.ToArray();

            foreach (var rel in relToRemove)
            {
                allRelationships.Remove(rel);
            }
        }
    }

    return tablesToDelete;
}

This method takes a collection of tables (all the tables in the database) and a collection of parent-child relationships between tabels. If you think of the relationships as forming a set of trees, it performs a bottom-up traversal across these trees, adding the leaf nodes discovered in each pass to an ordered list of tables to delete data from. Simultaneously, it removes those leaf nodes from the trees, by removing the relationships and removing the tables from the set of tables to consider, so that in the next pass the parents of those leaf nodes become the new leaf nodes. In this way, if we delete data from the ordered table collection in order, we are guaranteed to not violate any foreign key constraints. This gives us a safe order in which to build the delete commands to avoid failures.

This collection is used by BuildDeleteTables to generate the delete command associated with a particular database. This is constructed once per test run and subsequently reused per test clean up to remove any data that the test may have added.

BuildDeleteTables/BuildDeleteSql
private void BuildDeleteTables()
{
    if (_initialized.Contains(_database))
    {
        return;
    }

    lock (_lockObj)
    {
        if (!_initialized.Add(_database))
        {
            return;
        }

        using (var connection = new SqlConnection(_database))
        {
            connection.Open();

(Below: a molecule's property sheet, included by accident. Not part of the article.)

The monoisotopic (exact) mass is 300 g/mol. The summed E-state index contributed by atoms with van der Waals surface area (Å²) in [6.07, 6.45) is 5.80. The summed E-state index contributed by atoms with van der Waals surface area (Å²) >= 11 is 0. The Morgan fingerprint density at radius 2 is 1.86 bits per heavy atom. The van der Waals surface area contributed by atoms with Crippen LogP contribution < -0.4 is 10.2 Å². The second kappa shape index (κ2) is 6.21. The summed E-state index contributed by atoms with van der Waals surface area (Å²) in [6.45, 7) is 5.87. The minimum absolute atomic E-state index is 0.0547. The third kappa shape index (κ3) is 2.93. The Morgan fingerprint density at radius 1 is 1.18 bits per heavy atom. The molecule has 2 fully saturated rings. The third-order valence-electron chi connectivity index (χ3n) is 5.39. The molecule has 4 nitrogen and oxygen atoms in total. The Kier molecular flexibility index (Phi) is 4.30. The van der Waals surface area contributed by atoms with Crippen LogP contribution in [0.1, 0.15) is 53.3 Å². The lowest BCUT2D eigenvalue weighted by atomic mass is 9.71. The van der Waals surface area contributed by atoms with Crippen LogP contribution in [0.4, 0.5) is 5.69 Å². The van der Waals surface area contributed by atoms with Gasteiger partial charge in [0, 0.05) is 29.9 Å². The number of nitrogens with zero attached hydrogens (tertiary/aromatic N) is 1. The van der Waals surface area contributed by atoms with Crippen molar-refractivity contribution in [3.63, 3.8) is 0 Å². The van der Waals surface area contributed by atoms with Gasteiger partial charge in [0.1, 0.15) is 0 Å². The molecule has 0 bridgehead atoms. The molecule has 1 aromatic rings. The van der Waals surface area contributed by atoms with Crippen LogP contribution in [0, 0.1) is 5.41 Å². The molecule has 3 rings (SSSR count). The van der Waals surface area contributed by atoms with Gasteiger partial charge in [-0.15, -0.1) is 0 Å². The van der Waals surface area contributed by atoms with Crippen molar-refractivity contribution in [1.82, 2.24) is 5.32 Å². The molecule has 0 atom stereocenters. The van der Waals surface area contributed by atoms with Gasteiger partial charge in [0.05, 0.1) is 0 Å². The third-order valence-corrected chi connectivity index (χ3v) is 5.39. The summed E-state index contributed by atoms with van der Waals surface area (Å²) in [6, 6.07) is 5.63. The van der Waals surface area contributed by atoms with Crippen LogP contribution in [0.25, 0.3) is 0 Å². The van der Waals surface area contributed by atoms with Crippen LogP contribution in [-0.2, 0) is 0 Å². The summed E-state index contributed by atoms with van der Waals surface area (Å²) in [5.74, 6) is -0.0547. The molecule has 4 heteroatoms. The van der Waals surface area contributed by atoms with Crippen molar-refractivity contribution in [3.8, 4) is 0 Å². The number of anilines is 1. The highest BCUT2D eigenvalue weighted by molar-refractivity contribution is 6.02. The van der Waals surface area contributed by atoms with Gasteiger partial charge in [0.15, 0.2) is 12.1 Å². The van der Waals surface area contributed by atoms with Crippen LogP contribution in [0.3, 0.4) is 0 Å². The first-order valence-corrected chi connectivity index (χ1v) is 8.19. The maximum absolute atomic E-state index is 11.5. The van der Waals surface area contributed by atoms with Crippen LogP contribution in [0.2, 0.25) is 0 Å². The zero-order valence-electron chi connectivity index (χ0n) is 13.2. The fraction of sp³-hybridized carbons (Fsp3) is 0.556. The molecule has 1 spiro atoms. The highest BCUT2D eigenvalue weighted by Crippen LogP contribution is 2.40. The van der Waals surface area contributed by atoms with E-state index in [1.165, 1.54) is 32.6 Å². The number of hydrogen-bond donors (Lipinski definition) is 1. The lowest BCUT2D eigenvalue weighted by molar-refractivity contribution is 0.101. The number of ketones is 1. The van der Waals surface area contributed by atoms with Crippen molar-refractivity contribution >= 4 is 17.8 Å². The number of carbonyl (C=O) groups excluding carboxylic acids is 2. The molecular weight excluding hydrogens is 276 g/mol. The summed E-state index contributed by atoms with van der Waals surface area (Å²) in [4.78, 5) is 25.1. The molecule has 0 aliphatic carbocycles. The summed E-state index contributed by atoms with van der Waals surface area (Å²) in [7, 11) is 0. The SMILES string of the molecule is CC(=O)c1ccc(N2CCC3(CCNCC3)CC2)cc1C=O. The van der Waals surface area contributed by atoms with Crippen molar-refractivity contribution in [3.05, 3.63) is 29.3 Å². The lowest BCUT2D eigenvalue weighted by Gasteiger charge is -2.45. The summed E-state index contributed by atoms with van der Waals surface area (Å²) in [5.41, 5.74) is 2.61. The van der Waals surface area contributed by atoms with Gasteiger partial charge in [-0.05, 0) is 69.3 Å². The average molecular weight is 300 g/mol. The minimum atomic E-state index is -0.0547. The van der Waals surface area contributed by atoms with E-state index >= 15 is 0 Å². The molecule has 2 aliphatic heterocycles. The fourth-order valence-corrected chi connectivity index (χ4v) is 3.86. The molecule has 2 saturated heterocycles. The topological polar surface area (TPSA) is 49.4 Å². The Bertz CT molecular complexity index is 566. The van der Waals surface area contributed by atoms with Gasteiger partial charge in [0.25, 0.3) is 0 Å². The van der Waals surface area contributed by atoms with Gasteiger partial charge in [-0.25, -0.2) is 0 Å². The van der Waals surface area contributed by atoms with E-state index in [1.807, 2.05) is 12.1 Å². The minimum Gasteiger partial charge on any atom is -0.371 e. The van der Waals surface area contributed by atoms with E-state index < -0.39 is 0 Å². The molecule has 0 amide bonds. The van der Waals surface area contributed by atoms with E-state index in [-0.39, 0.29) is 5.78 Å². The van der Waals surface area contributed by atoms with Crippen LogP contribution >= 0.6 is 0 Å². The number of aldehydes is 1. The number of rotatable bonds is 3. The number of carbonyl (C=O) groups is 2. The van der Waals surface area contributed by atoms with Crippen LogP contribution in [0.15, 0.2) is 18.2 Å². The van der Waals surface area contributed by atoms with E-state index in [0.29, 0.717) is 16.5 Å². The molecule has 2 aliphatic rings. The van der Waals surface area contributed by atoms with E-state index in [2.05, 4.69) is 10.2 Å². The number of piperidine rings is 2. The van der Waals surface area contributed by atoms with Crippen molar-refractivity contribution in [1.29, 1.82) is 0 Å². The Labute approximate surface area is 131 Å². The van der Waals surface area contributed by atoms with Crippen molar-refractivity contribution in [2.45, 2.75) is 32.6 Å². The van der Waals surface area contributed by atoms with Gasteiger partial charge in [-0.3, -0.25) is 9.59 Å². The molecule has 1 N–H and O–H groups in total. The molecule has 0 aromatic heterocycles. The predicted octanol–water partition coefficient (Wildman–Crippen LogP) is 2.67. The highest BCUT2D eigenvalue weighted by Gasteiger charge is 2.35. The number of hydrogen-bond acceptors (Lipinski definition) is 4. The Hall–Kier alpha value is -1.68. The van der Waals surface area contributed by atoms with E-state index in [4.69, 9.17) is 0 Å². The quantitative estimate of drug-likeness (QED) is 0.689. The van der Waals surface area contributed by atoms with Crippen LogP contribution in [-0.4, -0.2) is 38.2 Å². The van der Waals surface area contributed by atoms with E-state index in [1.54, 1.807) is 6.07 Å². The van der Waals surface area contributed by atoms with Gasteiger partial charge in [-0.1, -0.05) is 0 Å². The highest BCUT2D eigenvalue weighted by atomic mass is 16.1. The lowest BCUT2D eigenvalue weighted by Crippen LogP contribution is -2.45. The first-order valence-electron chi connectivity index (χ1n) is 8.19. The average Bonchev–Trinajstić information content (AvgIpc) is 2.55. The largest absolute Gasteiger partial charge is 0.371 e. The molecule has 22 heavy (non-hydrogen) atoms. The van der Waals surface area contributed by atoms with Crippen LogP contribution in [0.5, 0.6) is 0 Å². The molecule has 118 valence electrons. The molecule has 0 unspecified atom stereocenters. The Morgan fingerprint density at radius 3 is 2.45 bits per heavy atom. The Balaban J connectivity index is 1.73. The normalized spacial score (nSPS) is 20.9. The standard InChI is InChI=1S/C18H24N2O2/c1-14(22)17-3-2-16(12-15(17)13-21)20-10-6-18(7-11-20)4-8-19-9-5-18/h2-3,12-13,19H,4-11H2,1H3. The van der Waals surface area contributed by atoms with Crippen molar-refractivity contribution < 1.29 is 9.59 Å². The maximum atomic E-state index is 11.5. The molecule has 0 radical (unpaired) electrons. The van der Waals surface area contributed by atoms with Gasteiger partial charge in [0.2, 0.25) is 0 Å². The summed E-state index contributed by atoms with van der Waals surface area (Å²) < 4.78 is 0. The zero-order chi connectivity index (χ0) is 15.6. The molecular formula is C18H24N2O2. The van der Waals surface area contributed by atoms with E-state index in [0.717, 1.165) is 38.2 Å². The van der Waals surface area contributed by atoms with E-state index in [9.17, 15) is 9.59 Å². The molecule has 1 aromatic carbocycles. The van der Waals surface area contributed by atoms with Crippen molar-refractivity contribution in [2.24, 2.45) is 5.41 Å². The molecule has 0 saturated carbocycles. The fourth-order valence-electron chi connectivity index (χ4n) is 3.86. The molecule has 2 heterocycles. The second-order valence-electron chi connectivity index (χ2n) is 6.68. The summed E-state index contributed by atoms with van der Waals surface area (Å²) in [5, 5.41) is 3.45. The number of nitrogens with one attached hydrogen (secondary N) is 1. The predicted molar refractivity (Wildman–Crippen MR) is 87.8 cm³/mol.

var allTables = GetAllTables(connection);

            var allRelationships = GetRelationships(connection);

            _tablesToDelete = BuildTableList(allTables, allRelationships);

            _deleteSql[_database] = BuildTableSql(_tablesToDelete);
        }
    }
}

private static string BuildTableSql(IEnumerable<string> tablesToDelete)
{
    return string.Join(" ", tablesToDelete.Select(t => string.Format("delete from [{0}];", t)));
}
The DatabaseDeleter class is used in the Dispose method (following Chris Patterson’s IDisposable Done Right pattern) in our abstract TestContextBase class.

TestContextBase (Dispose implementation)
internal abstract class TestContextBase : IDisposable
{
    // Remainder of class omitted for brevity
    
    // IDisposable implementation. On dispose of the context, we clean up any data inserted by the test
    
    protected bool _disposed;

    public void Dispose()
    {
        Dispose(true);
        GC.SuppressFinalize(this);
    }

    ~TestContextBase()
    {
        Dispose(false);
    }

    protected virtual void Dispose(bool disposing)
    {
        if (_disposed)
        {
            return;
        }

        if (disposing)
        {
            var deleter = new DatabaseDeleter(_connectionString);
            deleter.DeleteAllData();
        }

        _disposed = true;
    }
}
The Dispose method is invoked in our test classes in the clean up method, which we’ve seen before, but is now shown with the context-related code for a sample DapperUserRepository below. After each test, the test context is disposed, and the DeleteAllData for the related database is run, cleaning up any data that was inserted by the test.
[TestInitialize]
public void Init()
{
    Start();
    _c = new DapperUserRepositoryTestContext();
}

[TestCleanup]
public void Cleanup()
{
    if (_c != null)
    {
        _c.Dispose();
    }
    End();
}
That wraps up our data clean up task. Using our base test context and it's IDisposable implementation lets us make sure that each test starts with a clean database, as long as our clean up method runs (see the discussion in first post in the series). Next time we'll see how to handle creating the database schema so that our test database is automatically set up for each test run as our database changes.